It looks like 2016 may either mark the beginning of Apple’s decline, or maybe it only marks a reset of an overly successful 2015. The question that always troubles the investor community, of course, is whether Apple can keep up the pace of innovation ‘demanded’ by Steve Jobs.
Nothing seems to be able to replace the stability of the iPhone in Apple’s recent growth. But now that most competition has caught up, perhaps we have to look at the pace of innovation in the iPhone to see if that caused the first time dip.
At the beginning of the year, the money Apple generated from iPhone sales dipped for the first time in recent memory. And although Apple has a large portfolio of products that support its success as one of the most valuable companies in the world, most experts agree that its primary driver for that growth has always been the iPhone. Every year, Apple has been able to come out with a newer and better iPhone. In turn, that introduction has been able to tap into an insane amount of consumer demand, which then created a blowout performance, as well as set the stage for the next iteration.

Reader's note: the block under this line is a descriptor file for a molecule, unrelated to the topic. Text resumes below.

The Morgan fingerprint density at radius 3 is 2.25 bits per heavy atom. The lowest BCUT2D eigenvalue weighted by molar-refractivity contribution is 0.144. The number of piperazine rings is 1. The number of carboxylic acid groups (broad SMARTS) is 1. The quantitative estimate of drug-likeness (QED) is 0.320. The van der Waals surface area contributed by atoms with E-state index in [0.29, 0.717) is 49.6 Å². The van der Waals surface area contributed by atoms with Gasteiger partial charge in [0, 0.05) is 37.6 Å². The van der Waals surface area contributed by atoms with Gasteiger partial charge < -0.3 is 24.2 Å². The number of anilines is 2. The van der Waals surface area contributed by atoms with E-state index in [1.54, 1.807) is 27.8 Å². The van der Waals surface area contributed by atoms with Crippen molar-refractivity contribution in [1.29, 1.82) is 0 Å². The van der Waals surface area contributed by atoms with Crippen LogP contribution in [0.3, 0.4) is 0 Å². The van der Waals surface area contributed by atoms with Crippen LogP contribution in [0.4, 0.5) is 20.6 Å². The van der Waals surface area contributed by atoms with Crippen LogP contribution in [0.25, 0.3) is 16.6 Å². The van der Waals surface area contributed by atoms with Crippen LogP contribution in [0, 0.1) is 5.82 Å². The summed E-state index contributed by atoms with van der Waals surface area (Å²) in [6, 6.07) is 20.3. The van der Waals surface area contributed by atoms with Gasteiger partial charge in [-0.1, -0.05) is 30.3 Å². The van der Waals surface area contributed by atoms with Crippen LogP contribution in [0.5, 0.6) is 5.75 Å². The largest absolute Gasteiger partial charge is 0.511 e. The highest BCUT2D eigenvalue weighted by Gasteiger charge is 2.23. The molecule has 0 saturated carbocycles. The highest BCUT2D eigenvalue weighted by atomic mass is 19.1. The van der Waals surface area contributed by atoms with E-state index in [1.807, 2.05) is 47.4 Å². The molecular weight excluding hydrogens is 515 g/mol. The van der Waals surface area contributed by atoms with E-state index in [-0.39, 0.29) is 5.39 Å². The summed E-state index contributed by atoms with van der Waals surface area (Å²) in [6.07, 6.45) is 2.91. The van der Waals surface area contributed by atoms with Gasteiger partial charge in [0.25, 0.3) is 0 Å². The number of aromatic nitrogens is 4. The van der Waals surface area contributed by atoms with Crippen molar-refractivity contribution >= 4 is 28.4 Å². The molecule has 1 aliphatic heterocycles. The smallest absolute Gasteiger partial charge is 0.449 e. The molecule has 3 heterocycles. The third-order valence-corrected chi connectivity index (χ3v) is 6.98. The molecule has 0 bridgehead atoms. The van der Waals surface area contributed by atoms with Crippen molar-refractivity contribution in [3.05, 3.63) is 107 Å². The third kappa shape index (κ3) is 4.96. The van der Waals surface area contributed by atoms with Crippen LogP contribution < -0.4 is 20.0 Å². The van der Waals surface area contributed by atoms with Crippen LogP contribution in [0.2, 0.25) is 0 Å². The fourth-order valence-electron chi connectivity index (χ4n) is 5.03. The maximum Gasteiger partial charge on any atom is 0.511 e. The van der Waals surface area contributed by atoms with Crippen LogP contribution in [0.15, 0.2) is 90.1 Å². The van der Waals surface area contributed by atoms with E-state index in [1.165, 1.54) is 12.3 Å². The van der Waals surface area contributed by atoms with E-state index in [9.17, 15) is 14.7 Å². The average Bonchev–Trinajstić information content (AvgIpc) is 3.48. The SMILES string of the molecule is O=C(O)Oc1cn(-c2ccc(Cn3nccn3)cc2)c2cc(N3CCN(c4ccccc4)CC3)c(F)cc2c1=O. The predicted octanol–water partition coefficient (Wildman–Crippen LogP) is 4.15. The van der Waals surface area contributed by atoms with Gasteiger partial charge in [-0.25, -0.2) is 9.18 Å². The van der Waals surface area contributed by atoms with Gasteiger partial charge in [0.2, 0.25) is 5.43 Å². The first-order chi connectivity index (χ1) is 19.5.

Then, 2016 happened. With the iPhone 6s being largely a modest iteration of the iPhone 6, and with the demand for a larger phone from Apple finally satisfied in the marketplace, the company essentially entered a holding pattern for the year until its next iPhone came out. The iPhone 7, of course, came as expected — but it remains to be seen as to whether it’ll be a breakout success as much as the iPhone 6 was when it was introduced.
So back to the question that perplexes investors: Knowing that the lead time for development of new products can lead actual product introduction in the market by 3-5 years, has Apple lost its ability to innovate without the influence of Steve Jobs on its development team?